9)  Just Don't Pee On Me
Old fashioned urinalImagine you're a guy and you're using a public urinal. You look at the wall in front of you and there's an ad. Not just any ad, though; it's an ad for someone looking for a job. You own a business, so you call the person advertised. Any guy that can post their face in a urinal must be pretty creative and brave, right? Think this is far-fetched? Think again. People and businesses are now placing ads in urinals and bathroom stalls to get the attention of people at all times. It's not really all that surprising when you consider that Cinemark theaters began selling ad space before the trailers of movies more than a decade ago (ya' know, in a place people went to avoid commercials) and even movies themselves have advertisements in the form of product placements. The first product placed in a movie (a Hershey's chocolate bar) was in 'Wings,' a 1927 silent film with Clara Bow and Gary Cooper.

8)  Humility At Its Finest
Shoe shiningA cover letter that recently circulated the Internet had the whole business work buzzing. Matthew Ross, a 22-year-old undergrad at San Diego State University, sent a very sincere cover letter by email to Ryan Bouley at Duff and Phelps in which Ross did something that many people don't do these days. He showed humility and willingness to work. Ross didn't try to over inflate his resume, but rather spoke plainly, and sometimes even bluntly. At one point Ross asked for an internship - even if it meant shining shoes. Bouley said Ross would not be shining shoes and was just what the company was looking for. Professionals everywhere responded to the letter, most calling it "hilarious but bold" and "instant classic.'' Being bold in resumes generally gets the resumes rejected, according to Tech Republic and St. Luis University. Employers aren't looking for people who are overly confident and brag about themselves often. A little humility goes a long way, it seems.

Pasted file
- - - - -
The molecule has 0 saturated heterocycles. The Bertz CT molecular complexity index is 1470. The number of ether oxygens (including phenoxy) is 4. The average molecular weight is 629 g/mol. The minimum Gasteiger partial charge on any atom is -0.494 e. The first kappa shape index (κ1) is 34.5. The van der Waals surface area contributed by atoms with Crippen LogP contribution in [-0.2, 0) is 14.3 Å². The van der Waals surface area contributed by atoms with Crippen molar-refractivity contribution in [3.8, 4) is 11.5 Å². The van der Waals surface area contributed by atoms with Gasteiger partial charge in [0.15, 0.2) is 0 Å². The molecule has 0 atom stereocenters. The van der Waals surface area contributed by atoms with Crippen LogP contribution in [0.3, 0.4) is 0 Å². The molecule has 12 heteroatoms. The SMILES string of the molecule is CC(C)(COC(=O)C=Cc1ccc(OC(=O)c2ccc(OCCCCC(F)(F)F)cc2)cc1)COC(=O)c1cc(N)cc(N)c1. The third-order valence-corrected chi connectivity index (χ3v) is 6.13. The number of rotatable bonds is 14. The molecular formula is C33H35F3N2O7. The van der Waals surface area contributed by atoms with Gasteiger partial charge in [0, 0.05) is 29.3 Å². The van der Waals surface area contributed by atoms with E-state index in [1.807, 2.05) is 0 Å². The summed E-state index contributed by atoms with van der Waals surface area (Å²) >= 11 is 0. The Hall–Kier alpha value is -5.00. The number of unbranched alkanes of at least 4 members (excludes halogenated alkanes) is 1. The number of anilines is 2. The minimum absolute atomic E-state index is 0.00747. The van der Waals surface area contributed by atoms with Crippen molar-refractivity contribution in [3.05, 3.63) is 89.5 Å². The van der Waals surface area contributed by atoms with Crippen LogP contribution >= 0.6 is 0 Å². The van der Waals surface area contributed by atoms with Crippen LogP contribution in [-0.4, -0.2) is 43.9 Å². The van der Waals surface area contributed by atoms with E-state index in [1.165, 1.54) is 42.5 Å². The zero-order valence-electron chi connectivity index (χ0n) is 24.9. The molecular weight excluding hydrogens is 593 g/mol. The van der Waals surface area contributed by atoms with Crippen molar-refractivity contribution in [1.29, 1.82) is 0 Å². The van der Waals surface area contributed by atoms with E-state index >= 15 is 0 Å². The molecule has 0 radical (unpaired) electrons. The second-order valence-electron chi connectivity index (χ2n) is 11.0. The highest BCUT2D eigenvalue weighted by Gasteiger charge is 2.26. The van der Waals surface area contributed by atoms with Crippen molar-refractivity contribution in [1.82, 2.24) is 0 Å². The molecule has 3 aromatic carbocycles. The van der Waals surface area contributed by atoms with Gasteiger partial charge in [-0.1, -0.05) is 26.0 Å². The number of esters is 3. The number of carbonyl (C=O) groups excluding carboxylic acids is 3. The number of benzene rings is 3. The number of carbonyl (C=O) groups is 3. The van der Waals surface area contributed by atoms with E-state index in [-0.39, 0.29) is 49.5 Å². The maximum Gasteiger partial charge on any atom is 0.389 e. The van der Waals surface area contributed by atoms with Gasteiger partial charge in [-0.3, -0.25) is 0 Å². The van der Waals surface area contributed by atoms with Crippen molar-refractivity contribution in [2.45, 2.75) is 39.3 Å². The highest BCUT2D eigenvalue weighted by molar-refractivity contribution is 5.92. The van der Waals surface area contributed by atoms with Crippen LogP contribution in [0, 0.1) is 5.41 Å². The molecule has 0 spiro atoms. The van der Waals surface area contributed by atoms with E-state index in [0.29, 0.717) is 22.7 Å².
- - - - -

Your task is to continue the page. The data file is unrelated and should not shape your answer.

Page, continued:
7)  Open a Lemonade Stand
Lemonade standLaurie Seldon was out of work for more than nine months, so she set up a "virtual lemonade stand" to help her get her job, according to AOL Jobs. She set the stand up in front of her apartment building on a hot day in Los Angeles. At the stand she gave out free bottles of water and handed her resume (printed on lemon-yellow paper) to people passing by. A neighbor she'd not met before worked in the HR department at the LA Unified School District and noticed Seldon's efforts. Seldon landed the job a few weeks later. Another weird tactic a hiring manager on Careerbuilder discussed was when a female potential employee wrapped a baby shoe in a box with her résumé and sent it directly to the hiring authority with a tag that read "Let me get my foot in the door and you will be pleased." She brought the other shoe to the interview. Other candidates listed on the site did things like insert star stickers with the words "hire a star" on it and sent in fliers of themselves. These tactics can get you noticed, but Careerbuilder recommends you don't go overboard or you may seem desperate and even childish, two things employers do not want.

6)  One-way Ticket, Please
TravelCalling people and asking for jobs is one way to get you noticed, but flying halfway across the country to show up in person is a whole different story. says Juda Borrayo bought a one-way ticket to from Florida New York where he met an executive creative director in an elevator. The director tweeted about Borrayo, saying: "Met someone in the elevator who flew here from FL, in the hopes of getting a meeting @carrotcreative Wow. That's a cold call." This may be a "no-no" for some businesses, though. According to Huffington Post, showing up to a job when a busy hiring manager is not expecting you can have the opposite of the desired result you want.

5)  Smile and Say 'Thank You'